Outlining With Index Cards

I’m sure I’ve mentioned this before, but on the continuum of pantser to plotter, I’m pretty far down on the pantser scale (as in, by the seat of my pants, meaning I don’t do much in the way of outlining). I do try to outline–really, I do! I’ve read a number of craft books promoting the practice, from Story Engineering by Larry Brooks to Save the Cat! by Blake Snyder. I’ve downloaded beat sheets and mapped pinch points.

But for some reason, outlining has never quite clicked for me. I’ll get half-way through an outline for a project, only to get so excited about the project that I abandon the outline and just start drafting. Or, I’ll outline all the way through, but then once I start drafting I’ll realize some plot point isn’t working, and instead of going back to the outline and working it out that way, I just say eff this! and figure it out on page. Usually, by the time I’m done with a novel and go back to look at my original outline, the finished manuscript looks absolutely nothing like the outline I started out with.

And honestly, that’s worked out okay for me so far. I’ve written mostly first person narratives that move linearly through time (well, one was close third person, but that’s almost the same). I’ve never pushed myself to work with multiple POV characters, different settings or times, or even too many subplots.

Until now.

I’m really excited about the project I’m about to dive into (no spoilers yet!) but I’m self-aware enough about my own creative process to know that my usually laissez-faire style isn’t going to cut it. With 4-5 POV characters, two parallel timelines, and plenty of intertwining plot lines, I need to do the diligence of actually outlining. Which means I think I need to change my method of outlining in the first place, since nothing has really worked for me in the past.

I’ve been doing a lot of reading in the past few days, and I’ve finally decided to try out using index cards to outline! It’s not a method I’m totally unfamiliar with–several authors (including Caraval author Stephanie Garber) who I follow on social media use it to outline their books. But I never knew exactly how. Apparently there are numerous methods, but all of them focus on the basic principle of writing scenes, character arcs, plot points, conflicts, etc on single index cards, then adding, removing, or rearranging the index cards until they begin to resemble the coherent plot of a novel.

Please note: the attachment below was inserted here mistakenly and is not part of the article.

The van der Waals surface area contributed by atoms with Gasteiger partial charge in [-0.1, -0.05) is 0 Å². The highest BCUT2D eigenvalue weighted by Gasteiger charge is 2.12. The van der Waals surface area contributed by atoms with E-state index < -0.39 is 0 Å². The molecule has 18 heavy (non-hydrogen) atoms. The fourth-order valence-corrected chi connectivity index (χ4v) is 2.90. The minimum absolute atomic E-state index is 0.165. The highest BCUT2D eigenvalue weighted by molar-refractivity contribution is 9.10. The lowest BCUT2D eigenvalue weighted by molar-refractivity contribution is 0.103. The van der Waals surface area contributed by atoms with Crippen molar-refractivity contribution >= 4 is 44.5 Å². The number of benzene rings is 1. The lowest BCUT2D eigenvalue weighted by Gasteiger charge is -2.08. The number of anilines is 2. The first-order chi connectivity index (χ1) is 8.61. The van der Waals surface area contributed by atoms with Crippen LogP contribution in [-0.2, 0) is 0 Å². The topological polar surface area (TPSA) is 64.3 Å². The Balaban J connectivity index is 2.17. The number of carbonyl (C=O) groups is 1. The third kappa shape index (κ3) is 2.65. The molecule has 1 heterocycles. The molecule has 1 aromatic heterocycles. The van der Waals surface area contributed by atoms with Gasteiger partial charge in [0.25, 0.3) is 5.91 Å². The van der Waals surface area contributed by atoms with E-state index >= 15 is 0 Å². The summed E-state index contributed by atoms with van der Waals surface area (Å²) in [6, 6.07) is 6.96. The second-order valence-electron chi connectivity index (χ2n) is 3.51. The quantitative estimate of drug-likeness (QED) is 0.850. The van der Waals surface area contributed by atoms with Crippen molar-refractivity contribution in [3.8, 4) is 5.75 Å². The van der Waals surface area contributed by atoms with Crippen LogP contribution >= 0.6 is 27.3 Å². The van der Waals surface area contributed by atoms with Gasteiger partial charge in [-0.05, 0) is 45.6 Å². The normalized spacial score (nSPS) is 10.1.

I’m not positive it will convert me from my pantsing ways, but I’m hopeful for a few reasons:

First, it seems like a very tactile method. Before I actually start drafting on my laptop, I really enjoy brainstorming, jotting down ideas, and fleshing out characters longhand. But in the past, I’ve done my outlining digitally, either on a word processor or in a program like Scrivener. I’m hoping the index card method will be a more organic way for me to explore my ideas.

Second, there’s plenty of flexibility. Like I said, the second I feel boxed in or off base with my outline, I go off script in the draft. But with index cards, if something isn’t working I can just get rid of the card or write a new one. I don’t need to have a sense of pinch points, character arcs, or even linear plot in advance of jotting down scenes and seeing how they fit together. I’m hoping this will stimulate my creativity while still providing structure.

Finally, it seems new and fun. Hey, I’ll admit it–I can be a bit of a dilettante! But sometimes, exploring a new method or element of craft can be just the thing to keep you moving forward and learning new things.